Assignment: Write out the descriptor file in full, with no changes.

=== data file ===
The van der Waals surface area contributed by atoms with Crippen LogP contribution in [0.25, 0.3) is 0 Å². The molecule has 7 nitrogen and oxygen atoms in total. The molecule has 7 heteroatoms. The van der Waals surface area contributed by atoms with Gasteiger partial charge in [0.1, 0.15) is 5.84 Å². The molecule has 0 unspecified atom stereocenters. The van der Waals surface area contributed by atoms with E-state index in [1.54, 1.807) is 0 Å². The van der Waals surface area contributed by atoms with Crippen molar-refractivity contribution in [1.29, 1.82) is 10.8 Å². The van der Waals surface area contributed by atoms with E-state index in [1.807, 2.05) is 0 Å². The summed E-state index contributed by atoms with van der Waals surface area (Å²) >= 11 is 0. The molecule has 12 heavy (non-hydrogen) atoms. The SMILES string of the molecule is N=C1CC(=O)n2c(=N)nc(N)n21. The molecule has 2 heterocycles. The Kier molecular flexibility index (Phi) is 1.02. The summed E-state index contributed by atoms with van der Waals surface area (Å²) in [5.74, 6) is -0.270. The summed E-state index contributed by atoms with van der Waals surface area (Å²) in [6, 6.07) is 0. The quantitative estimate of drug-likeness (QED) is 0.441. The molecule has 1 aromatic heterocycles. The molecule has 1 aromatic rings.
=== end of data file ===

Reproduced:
The van der Waals surface area contributed by atoms with Crippen LogP contribution in [0.25, 0.3) is 0 Å². The molecule has 7 nitrogen and oxygen atoms in total. The molecule has 7 heteroatoms. The van der Waals surface area contributed by atoms with Gasteiger partial charge in [0.1, 0.15) is 5.84 Å². The molecule has 0 unspecified atom stereocenters. The van der Waals surface area contributed by atoms with E-state index in [1.54, 1.807) is 0 Å². The van der Waals surface area contributed by atoms with Crippen molar-refractivity contribution in [1.29, 1.82) is 10.8 Å². The van der Waals surface area contributed by atoms with E-state index in [1.807, 2.05) is 0 Å². The summed E-state index contributed by atoms with van der Waals surface area (Å²) >= 11 is 0. The molecule has 12 heavy (non-hydrogen) atoms. The SMILES string of the molecule is N=C1CC(=O)n2c(=N)nc(N)n21. The molecule has 2 heterocycles. The Kier molecular flexibility index (Phi) is 1.02. The summed E-state index contributed by atoms with van der Waals surface area (Å²) in [5.74, 6) is -0.270. The summed E-state index contributed by atoms with van der Waals surface area (Å²) in [6, 6.07) is 0. The quantitative estimate of drug-likeness (QED) is 0.441. The molecule has 1 aromatic heterocycles. The molecule has 1 aromatic rings.